Book Review: The Thief by Fuminori Nakamura

The Thief by Fuminori Nakamura

Japanese modern fiction is something I enjoy and read occasionally. I’m a fan of Haruki Murakami (e.g., The Wind-up Bird Chronicle) and I also loved books like The Devotion of Suspect X and Battle Royale.

The Thief is not typically Japanese, I thought. It’s set in Japan, but it could have taken place in other locations quite easily. I didn’t like it more or less because of that, it’s just an observation!

The Thief: What it is about

What the publishers say: “A Toyko pickpocket commits one crime too many – and finds himself way out of his depth. A taut, stylish noir thriller from one of the most feted new voices in Japanese fiction.

Nishimura is a seasoned pickpocket, weaving through Tokyo’s crowded streets, in search of potential targets. He has no family, no friends, no connections . . . But he does have a past, which finally catches up with him when his old partner-in-crime reappears and offers him a job he can’t refuse. Suddenly, Nishimura finds himself caught in a web so tangled and intricate that even he might not be able to escape.

The Thief: What I thought

This is a very well-written story about a pick-pocket. I loved reading about his methods to steals people’s wallets and how he got into the profession. I didn’t like it when he got involved with a gangster-type. It was not of his own volition and quite easy to see how this might happen. Still, what happened after that, was more interesting than I had expected.

The thief is clever and creative with his skills. Except for picking pockets, he seems quite an honest person, ready to help out others in need when he can. So, I quite liked him as a main character.

The story itself is sometimes confusing (I wasn’t always sure what was happening now and in the past) but it stays interesting until the (bitter) ending.

What it lacked (a little) in plot, it more than made up by writing style and the topic. I thoroughly enjoyed reading this short book.


Rating: 5 out of 5 stars

Number of pages: 212

First published: 2009 (Japanese edition; UK edition: 2012 (hardback), May 2013 (paperback))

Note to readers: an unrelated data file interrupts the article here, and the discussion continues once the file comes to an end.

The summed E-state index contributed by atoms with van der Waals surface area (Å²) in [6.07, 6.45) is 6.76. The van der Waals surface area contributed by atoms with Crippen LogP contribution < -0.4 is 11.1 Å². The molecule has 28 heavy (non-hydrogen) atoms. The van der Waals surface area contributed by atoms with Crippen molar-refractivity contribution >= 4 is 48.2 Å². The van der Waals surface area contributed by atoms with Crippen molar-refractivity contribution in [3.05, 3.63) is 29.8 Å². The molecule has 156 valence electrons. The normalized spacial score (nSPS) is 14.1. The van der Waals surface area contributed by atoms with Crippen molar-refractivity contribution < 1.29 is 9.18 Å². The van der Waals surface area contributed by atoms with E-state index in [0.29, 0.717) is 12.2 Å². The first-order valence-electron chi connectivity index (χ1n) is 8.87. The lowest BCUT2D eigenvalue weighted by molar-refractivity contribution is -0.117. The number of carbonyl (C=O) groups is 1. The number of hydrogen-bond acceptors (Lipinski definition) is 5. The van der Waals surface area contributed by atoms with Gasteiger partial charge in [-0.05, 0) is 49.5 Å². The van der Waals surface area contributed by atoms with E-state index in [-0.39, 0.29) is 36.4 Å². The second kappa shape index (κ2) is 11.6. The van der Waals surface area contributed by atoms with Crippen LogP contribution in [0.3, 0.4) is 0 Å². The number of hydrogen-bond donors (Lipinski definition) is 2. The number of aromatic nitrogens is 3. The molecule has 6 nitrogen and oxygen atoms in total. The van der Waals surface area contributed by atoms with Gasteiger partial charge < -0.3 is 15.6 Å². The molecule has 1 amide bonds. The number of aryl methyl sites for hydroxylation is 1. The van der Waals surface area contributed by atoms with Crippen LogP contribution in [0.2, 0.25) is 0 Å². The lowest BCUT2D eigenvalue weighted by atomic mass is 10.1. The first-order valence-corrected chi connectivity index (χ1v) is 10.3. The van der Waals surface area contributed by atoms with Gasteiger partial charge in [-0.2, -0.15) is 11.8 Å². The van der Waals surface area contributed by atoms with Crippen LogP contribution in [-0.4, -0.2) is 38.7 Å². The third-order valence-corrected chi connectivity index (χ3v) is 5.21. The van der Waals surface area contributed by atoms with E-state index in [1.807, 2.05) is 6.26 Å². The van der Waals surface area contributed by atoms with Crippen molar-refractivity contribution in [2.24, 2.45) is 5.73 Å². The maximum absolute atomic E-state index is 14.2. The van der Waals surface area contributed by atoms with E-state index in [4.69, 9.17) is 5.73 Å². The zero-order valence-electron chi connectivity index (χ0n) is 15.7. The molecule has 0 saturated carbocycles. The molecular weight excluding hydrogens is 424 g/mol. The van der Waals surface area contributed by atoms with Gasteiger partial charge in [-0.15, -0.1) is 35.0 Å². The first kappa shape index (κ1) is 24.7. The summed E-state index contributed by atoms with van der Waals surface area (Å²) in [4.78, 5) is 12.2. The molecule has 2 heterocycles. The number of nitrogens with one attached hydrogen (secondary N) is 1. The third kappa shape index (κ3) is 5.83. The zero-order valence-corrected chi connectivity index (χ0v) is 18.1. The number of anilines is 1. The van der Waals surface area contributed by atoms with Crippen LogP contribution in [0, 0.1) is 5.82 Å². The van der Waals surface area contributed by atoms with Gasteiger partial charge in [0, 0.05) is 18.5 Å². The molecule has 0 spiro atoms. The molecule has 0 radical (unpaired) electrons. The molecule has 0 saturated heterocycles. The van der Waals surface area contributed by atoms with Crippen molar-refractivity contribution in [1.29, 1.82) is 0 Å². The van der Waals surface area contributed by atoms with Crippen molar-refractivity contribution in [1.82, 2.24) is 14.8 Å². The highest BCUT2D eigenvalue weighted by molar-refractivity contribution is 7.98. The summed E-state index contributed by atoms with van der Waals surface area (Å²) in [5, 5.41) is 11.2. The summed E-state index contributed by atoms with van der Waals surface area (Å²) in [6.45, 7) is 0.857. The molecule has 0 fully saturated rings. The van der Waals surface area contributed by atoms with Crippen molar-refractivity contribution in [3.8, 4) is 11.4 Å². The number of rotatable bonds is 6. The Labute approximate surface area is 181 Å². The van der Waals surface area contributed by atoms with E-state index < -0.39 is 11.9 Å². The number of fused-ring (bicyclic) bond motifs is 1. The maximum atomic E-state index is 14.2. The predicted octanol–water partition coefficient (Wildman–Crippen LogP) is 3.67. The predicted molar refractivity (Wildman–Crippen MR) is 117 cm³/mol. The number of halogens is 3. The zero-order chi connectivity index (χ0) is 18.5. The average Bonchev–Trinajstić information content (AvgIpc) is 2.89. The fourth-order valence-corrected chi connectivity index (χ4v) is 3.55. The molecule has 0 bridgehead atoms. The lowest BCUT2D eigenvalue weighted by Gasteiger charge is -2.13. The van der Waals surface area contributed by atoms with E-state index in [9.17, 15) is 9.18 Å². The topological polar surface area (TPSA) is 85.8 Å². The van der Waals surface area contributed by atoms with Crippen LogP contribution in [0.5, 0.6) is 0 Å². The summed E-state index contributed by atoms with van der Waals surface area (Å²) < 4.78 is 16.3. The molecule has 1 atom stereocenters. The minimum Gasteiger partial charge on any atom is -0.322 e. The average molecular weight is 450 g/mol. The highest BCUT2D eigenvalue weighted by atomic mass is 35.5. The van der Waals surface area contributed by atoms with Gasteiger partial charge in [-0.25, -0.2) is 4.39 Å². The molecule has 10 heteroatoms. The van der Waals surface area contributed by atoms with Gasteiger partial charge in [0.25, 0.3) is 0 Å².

I got this: from Corsair for review

Genre: contemporary fiction

About Leeswammes
I'm owner and editor at bookhelpline.com. In my free time, I read and review books on my two blogs, Leeswammes' Blog and De Boekblogger.

11 Responses to Book Review: The Thief by Fuminori Nakamura

  1. Susan Tunis says:

    I liked this book, but maybe not quite as much as you, simply because I found it depressing. One of my favorite aspects, however, which you didn’t mention at all, was the relationship with the kid. I gave it 4 stars. FYI, his second novel, Evil and the Mask, is out in the US on June 11th. I plan one reading it in the next couple of weeks. Here’s a description:

    The second book by prize-winning Japanese novelist Fuminori Nakamura to be available in English translation, a follow-up to 2012’s critically acclaimed The Thief”€another fantastically creepy, electric literary thriller that explores the limits of human depravity”€and the powerful human instinct to resist evil.

    When Fumihiro Kuki is eleven years old, his elderly, enigmatic father calls him into his study for a meeting. “I created you to be a cancer on the world,” his father tells him. It is a tradition in their wealthy family: a patriarch, when reaching the end of his life, will beget one last child to dedicate to causing misery in a world that cannot be controlled or saved. From this point on, Fumihiro will be specially educated to learn to create as much destruction and unhappiness in the world around him as a single person can. Between his education in hedonism and his family’s resources, Fumihiro’s life is one without repercussions. Every door is open to him, for he need obey no laws and may live out any fantasy he might have, no matter how many people are hurt in the process. But as his education progresses, Fumihiro begins to question his father’s mandate, and starts to resist.

    • Leeswammes says:

      Susan, I didn’t find it depressing, although I can see why you might say that: the inevitability of what’s happening to the thief?

      I mentioned the relationship with the boy without mentioning it: the fact that he would help out other people. Yes, I liked that bit the best too.

      The new book has a similar theme to *The Thief*, the idea that you can predetermine someone’s life to some extend. I’m not sure what I think of the description. I think I’ll let you read the book first.🙂

  2. Parrish says:

    I thoroughly enjoyed this & liked its introspective nature and sparseness of plot .

  3. This sound like “Out”, by Kirino Natsuo, which I will start next month, for the Japanese reading challenge🙂

  4. Charlie says:

    I can imagine this being quite fast paced, even if there’s little plot. It being character-driven does make a lot of sense.

  5. I have this to read, and am looking forward to it. Love a good Japanese fiction book!

  6. JoV says:

    I got to read this! unfortunately it is not on my local library yet.😦

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